India being one of the twelve-mega biodiversity countries of the world has two global ecological hotspots and The Himalayan region is one of the global ecological hotspot. Thus by many measures of diversity this region stands out as a globally important one. Asiatic black bear is one of the key mammals of the Himalayan forests and shares its home with a great diversity of other species, both plants and animals. Situation at Senchal Wildlife Sanctuary is no exception from the general trend. Although a floral and faunal inventory for the sanctuary exists with West Bengal Forest Department, no systematic surveys have been conducted on the presence of different mammalian species that share the habitat with the Asiatic black bear (Ghose et al.).
1.2 Study objectives
Given the background (1.1), this present study aims to explain the status of Human-black black bear conflict in the past two years (2011-2013) in the fringe villages of Senchal Wildlife Sanctuary with the help of a questionnaire-based survey. Additionally this study analyses the local mitigation techniques as well as perception of the villagers towards mitigating Human-black bear conflicts. The study was conducted with the following objectives:-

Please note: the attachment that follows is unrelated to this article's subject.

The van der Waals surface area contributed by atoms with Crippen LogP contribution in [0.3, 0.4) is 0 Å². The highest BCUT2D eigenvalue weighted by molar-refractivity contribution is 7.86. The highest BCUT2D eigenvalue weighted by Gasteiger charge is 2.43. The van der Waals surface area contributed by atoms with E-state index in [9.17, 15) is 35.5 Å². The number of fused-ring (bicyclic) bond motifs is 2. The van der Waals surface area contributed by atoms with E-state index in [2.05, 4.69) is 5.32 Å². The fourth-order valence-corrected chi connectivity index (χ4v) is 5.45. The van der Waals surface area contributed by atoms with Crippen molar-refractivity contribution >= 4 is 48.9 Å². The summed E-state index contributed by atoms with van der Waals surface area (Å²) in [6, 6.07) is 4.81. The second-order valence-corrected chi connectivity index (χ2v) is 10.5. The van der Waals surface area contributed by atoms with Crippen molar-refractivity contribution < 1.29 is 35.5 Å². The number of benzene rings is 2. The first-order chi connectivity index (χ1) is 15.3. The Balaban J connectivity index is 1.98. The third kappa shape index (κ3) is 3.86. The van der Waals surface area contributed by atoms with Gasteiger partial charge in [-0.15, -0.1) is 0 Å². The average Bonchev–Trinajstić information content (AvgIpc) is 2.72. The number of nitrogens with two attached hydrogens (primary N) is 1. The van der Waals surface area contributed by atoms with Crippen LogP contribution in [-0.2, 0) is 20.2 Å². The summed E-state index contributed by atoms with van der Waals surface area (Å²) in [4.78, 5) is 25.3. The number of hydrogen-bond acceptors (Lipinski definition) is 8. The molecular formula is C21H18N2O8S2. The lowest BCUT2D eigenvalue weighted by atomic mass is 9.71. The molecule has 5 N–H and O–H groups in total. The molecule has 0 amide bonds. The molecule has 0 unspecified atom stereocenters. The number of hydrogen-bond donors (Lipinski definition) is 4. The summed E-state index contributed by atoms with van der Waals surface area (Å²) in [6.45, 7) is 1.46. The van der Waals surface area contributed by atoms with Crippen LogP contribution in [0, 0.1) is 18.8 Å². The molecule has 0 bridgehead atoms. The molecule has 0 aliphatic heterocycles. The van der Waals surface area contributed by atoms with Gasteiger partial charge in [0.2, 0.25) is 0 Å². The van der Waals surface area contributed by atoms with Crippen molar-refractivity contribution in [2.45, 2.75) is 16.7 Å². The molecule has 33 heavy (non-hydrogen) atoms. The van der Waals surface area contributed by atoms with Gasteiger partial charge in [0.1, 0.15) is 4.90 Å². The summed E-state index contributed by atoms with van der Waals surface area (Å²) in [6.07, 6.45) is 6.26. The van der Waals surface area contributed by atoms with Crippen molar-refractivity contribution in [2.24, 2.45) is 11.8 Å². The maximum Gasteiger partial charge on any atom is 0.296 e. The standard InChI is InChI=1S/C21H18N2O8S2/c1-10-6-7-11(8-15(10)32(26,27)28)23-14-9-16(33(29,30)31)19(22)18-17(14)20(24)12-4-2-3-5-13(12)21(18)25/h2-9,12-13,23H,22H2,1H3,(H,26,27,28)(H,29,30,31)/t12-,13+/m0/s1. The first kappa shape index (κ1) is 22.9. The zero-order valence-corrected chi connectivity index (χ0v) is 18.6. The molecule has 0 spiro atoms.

1. To know the status of Human-black bear conflict in the past two years (2011-2013) in the fringe villages of Senchal Wildlife Sanctuary, Darjeeling, West Bengal.
2. To find out the current mitigation measures being adopted.
3. To know the willingness of the villagers towards adopting modern mitigation measures and their attitude towards conservation of Asiatic black bears.
Chapter 2. Literature Review
2.1 Human-wildlife conflict
Human-wildlife conflict is defined as ‘Any interaction between humans and wildlife that results in negative impacts on human social, economic or cultural life for the conservation of wildlife populations, or on the environment (HWC manual, WWF 2005). Diminishing of natural and wildlife resources has been related to human actions through excess exploitation, habitat destruction, pollution and introduction of exotic species.